The following year, BMC decided to delete the Austin A135 prefix from the Princess IV’s name (and also that of the Limousine version) in an apparent attempt to give the car a cachet of its own, but the inescapable truth was that demand for cars of this size and type was waning in the post-war years.
Austin A105 Vanden Plas upgrades
In 1958, Leonard Lord reacted to market forces by sending a batch of 500 Austin A105 Sixes from Longbridge to Kingsbury, to be retrimmed to coachbuilder’s standards and sold as the Austin A105 Vanden Plas.
This toe-in-the-water exercise paid off, and from then onwards far greater emphasis would be placed on the re-trimming side of the business. 1959 saw the launch of the Farina saloon-based Princess 3-Litre, with distinctive new front-end styling devised by Roland Fox himself.
This car effectively replaced both the Austin A105 Vanden Plas and the Princess IV saloon, although the long-wheelbase Princess limousine would continue in production for another nine years.
Vanden Plas becomes a marque in its own right
Then, in 1960, BMC launched Vanden Plas as a brand in its own right (see ‘The Princess name’, below, for the reasoning behind this) and, by the middle of that decade, a credible range of three prestigiously-trimmed models had been formed:
- The ADO16-based Princess 1100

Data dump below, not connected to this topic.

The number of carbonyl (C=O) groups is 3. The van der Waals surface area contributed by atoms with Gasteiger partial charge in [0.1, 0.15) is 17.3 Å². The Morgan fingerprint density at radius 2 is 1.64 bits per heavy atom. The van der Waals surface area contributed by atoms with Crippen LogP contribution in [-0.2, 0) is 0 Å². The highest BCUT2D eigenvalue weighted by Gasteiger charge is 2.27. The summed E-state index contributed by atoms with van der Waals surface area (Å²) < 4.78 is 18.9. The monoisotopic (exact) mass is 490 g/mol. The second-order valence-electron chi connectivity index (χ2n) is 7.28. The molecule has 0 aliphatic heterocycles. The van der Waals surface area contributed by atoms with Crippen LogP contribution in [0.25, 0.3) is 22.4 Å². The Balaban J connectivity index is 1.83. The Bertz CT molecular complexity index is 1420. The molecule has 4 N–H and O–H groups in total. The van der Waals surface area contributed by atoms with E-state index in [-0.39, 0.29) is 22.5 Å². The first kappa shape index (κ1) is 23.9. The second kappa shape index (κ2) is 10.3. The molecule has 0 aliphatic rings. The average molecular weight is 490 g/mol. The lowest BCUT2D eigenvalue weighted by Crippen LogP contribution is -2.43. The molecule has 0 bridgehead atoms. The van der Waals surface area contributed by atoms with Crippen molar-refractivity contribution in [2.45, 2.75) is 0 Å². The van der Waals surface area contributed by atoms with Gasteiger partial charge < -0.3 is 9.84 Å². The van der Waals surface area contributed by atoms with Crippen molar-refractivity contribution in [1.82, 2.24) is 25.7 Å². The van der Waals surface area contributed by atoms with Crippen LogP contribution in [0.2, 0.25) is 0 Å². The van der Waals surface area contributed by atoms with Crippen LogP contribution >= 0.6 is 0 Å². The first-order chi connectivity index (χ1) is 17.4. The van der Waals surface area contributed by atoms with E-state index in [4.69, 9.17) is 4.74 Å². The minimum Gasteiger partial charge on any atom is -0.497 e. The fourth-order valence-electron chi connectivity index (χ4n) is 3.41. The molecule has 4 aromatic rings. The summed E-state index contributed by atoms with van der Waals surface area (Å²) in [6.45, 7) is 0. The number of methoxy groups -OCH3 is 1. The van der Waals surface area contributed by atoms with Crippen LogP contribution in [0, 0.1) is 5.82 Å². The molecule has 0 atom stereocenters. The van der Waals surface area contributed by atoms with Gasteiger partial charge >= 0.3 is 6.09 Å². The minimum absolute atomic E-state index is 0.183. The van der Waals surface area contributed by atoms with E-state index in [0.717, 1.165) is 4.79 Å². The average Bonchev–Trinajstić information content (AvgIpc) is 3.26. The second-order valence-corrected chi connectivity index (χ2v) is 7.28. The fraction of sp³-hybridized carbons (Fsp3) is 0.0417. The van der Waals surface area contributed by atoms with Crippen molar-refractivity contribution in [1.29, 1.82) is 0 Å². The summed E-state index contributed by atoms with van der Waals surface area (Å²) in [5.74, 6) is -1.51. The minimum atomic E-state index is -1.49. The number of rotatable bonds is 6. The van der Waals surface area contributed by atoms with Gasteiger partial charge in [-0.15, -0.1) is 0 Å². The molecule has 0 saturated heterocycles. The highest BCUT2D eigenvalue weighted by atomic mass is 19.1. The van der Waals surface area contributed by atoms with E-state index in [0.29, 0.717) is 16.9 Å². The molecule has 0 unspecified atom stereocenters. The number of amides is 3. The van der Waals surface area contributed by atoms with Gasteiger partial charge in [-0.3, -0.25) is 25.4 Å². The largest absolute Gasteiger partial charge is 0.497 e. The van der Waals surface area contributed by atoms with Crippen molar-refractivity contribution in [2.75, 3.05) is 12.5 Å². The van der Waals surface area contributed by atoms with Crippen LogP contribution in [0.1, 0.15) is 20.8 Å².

- The Austin A110-based Princess 4-Litre R (successor to the Princess 3-litre)
- The top-of-the-range Vanden Plas Princess 4-Litre limousine (the former long-wheelbase A135)
Indeed, the range could have been bigger still if some of the proposed prototype models had ever reached fruition.
On 2 June 1967, Vanden Plas (England) 1923 Limited lost its status as a subsidiary company when it officially became the Vanden Plas division of BMC, sitting within the Austin-Morris group.
Following BMC’s acquisition of Jaguar/Daimler the previous year, plans were now well-underway for Vanden Plas to assemble and trim the forthcoming Daimler DS420 limousine, which remained in production (latterly at Jaguar’s Coventry works) until the early 1990s. Launched in 1968, the DS420 replaced not only Daimler’s own DR450 but also the Kingsbury-built Vanden Plas Princess 4-litre Limousine.
Joining the British Leyland party
Of course, 1968 also saw the merger which brought Rover and Triumph into the fold, spelling the end for the Princess 4-Litre R saloon as well. Thus, as the Seventies dawned, Kingsbury was turning out just the DS420 and the Princess 1300, but Jaguar’s soon-to-be-Chairman Lofty England was already in discussion with Roland Fox about developing a new flagship model.
Within a couple of years, these talks came to fruition when the Vanden Plas name was applied to a Daimler for the first time, with the launch of the XJ6-based Daimler Double-Six Vanden Plas. Placed at the very top of the Daimler range (costing even more than the grandiose limousine), this car sat on a longer wheelbase than the XJ6, and had the advantages of the new silky-smooth, Jaguar-developed 12-cylinder engine and a Kingsbury-trimmed interior that was very plush indeed, even by Daimler’s standards.